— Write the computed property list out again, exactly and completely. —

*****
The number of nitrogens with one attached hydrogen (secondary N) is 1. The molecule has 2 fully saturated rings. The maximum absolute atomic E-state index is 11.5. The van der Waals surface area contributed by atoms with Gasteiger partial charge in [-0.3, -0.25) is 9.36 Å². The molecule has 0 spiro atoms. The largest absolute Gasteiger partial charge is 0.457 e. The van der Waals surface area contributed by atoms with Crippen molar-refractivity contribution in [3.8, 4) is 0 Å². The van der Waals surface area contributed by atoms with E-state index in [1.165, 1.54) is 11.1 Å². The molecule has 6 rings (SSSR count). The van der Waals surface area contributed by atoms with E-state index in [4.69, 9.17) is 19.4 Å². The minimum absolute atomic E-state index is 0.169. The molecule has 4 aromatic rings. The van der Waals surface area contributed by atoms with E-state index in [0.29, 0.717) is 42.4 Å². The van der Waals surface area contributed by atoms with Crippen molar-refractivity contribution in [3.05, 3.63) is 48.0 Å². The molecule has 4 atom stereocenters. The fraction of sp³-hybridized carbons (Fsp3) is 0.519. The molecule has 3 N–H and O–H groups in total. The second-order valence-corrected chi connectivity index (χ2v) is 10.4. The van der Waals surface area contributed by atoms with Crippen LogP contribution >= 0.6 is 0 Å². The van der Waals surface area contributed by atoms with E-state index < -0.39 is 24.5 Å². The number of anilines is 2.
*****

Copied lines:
The number of nitrogens with one attached hydrogen (secondary N) is 1. The molecule has 2 fully saturated rings. The maximum absolute atomic E-state index is 11.5. The van der Waals surface area contributed by atoms with Gasteiger partial charge in [-0.3, -0.25) is 9.36 Å². The molecule has 0 spiro atoms. The largest absolute Gasteiger partial charge is 0.457 e. The van der Waals surface area contributed by atoms with Crippen molar-refractivity contribution in [3.8, 4) is 0 Å². The van der Waals surface area contributed by atoms with E-state index in [1.165, 1.54) is 11.1 Å². The molecule has 6 rings (SSSR count). The van der Waals surface area contributed by atoms with E-state index in [4.69, 9.17) is 19.4 Å². The minimum absolute atomic E-state index is 0.169. The molecule has 4 aromatic rings. The van der Waals surface area contributed by atoms with E-state index in [0.29, 0.717) is 42.4 Å². The van der Waals surface area contributed by atoms with Crippen molar-refractivity contribution in [3.05, 3.63) is 48.0 Å². The molecule has 4 atom stereocenters. The fraction of sp³-hybridized carbons (Fsp3) is 0.519. The molecule has 3 N–H and O–H groups in total. The second-order valence-corrected chi connectivity index (χ2v) is 10.4. The van der Waals surface area contributed by atoms with Crippen LogP contribution >= 0.6 is 0 Å². The van der Waals surface area contributed by atoms with E-state index < -0.39 is 24.5 Å². The number of anilines is 2.